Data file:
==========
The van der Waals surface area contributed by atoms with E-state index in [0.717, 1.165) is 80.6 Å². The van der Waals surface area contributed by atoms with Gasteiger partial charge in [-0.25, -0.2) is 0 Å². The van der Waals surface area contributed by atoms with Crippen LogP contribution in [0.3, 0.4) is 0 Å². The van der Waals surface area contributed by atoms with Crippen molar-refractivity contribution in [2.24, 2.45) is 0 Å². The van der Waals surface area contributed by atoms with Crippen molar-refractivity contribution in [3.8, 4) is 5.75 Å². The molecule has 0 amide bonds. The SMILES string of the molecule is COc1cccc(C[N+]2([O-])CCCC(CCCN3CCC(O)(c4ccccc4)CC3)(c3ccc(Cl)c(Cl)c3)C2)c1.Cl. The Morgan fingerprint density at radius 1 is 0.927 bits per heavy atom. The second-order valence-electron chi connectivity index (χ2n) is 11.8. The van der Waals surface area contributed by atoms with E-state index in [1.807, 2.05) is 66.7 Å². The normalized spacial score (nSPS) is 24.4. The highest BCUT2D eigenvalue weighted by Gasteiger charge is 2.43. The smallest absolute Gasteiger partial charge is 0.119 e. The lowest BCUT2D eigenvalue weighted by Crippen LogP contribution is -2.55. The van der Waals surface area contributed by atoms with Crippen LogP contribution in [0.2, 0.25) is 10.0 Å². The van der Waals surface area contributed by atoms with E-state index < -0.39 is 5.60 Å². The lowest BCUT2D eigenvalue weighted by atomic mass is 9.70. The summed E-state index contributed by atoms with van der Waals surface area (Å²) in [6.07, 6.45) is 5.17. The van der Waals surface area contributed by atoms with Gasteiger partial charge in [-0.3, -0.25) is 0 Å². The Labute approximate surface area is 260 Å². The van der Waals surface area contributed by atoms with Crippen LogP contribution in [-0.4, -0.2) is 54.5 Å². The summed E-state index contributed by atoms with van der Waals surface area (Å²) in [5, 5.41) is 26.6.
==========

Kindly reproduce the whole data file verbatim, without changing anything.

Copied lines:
The van der Waals surface area contributed by atoms with E-state index in [0.717, 1.165) is 80.6 Å². The van der Waals surface area contributed by atoms with Gasteiger partial charge in [-0.25, -0.2) is 0 Å². The van der Waals surface area contributed by atoms with Crippen LogP contribution in [0.3, 0.4) is 0 Å². The van der Waals surface area contributed by atoms with Crippen molar-refractivity contribution in [2.24, 2.45) is 0 Å². The van der Waals surface area contributed by atoms with Crippen molar-refractivity contribution in [3.8, 4) is 5.75 Å². The molecule has 0 amide bonds. The SMILES string of the molecule is COc1cccc(C[N+]2([O-])CCCC(CCCN3CCC(O)(c4ccccc4)CC3)(c3ccc(Cl)c(Cl)c3)C2)c1.Cl. The Morgan fingerprint density at radius 1 is 0.927 bits per heavy atom. The second-order valence-electron chi connectivity index (χ2n) is 11.8. The van der Waals surface area contributed by atoms with E-state index in [1.807, 2.05) is 66.7 Å². The normalized spacial score (nSPS) is 24.4. The highest BCUT2D eigenvalue weighted by Gasteiger charge is 2.43. The smallest absolute Gasteiger partial charge is 0.119 e. The lowest BCUT2D eigenvalue weighted by Crippen LogP contribution is -2.55. The van der Waals surface area contributed by atoms with Crippen LogP contribution in [0.2, 0.25) is 10.0 Å². The van der Waals surface area contributed by atoms with E-state index < -0.39 is 5.60 Å². The lowest BCUT2D eigenvalue weighted by atomic mass is 9.70. The summed E-state index contributed by atoms with van der Waals surface area (Å²) in [6.07, 6.45) is 5.17. The van der Waals surface area contributed by atoms with Gasteiger partial charge in [-0.3, -0.25) is 0 Å². The Labute approximate surface area is 260 Å². The van der Waals surface area contributed by atoms with Crippen LogP contribution in [-0.4, -0.2) is 54.5 Å². The summed E-state index contributed by atoms with van der Waals surface area (Å²) in [5, 5.41) is 26.6.